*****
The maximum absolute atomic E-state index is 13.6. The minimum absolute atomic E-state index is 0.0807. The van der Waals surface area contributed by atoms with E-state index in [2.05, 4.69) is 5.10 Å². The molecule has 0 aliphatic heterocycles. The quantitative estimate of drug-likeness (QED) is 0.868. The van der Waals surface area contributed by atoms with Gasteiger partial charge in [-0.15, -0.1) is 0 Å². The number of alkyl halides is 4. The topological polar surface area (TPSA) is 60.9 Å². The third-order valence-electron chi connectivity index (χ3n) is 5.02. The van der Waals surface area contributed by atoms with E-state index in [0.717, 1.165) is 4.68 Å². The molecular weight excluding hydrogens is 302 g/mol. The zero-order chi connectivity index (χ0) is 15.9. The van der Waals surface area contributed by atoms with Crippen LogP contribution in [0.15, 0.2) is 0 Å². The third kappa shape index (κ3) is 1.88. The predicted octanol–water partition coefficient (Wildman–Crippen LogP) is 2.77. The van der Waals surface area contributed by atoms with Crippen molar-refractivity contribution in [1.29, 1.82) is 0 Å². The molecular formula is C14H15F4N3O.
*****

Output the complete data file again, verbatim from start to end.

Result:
The maximum absolute atomic E-state index is 13.6. The minimum absolute atomic E-state index is 0.0807. The van der Waals surface area contributed by atoms with E-state index in [2.05, 4.69) is 5.10 Å². The molecule has 0 aliphatic heterocycles. The quantitative estimate of drug-likeness (QED) is 0.868. The van der Waals surface area contributed by atoms with Gasteiger partial charge in [-0.15, -0.1) is 0 Å². The number of alkyl halides is 4. The topological polar surface area (TPSA) is 60.9 Å². The third-order valence-electron chi connectivity index (χ3n) is 5.02. The van der Waals surface area contributed by atoms with E-state index in [0.717, 1.165) is 4.68 Å². The molecular weight excluding hydrogens is 302 g/mol. The zero-order chi connectivity index (χ0) is 15.9. The van der Waals surface area contributed by atoms with Crippen LogP contribution in [0.15, 0.2) is 0 Å². The third kappa shape index (κ3) is 1.88. The predicted octanol–water partition coefficient (Wildman–Crippen LogP) is 2.77. The van der Waals surface area contributed by atoms with Crippen molar-refractivity contribution in [1.29, 1.82) is 0 Å². The molecular formula is C14H15F4N3O.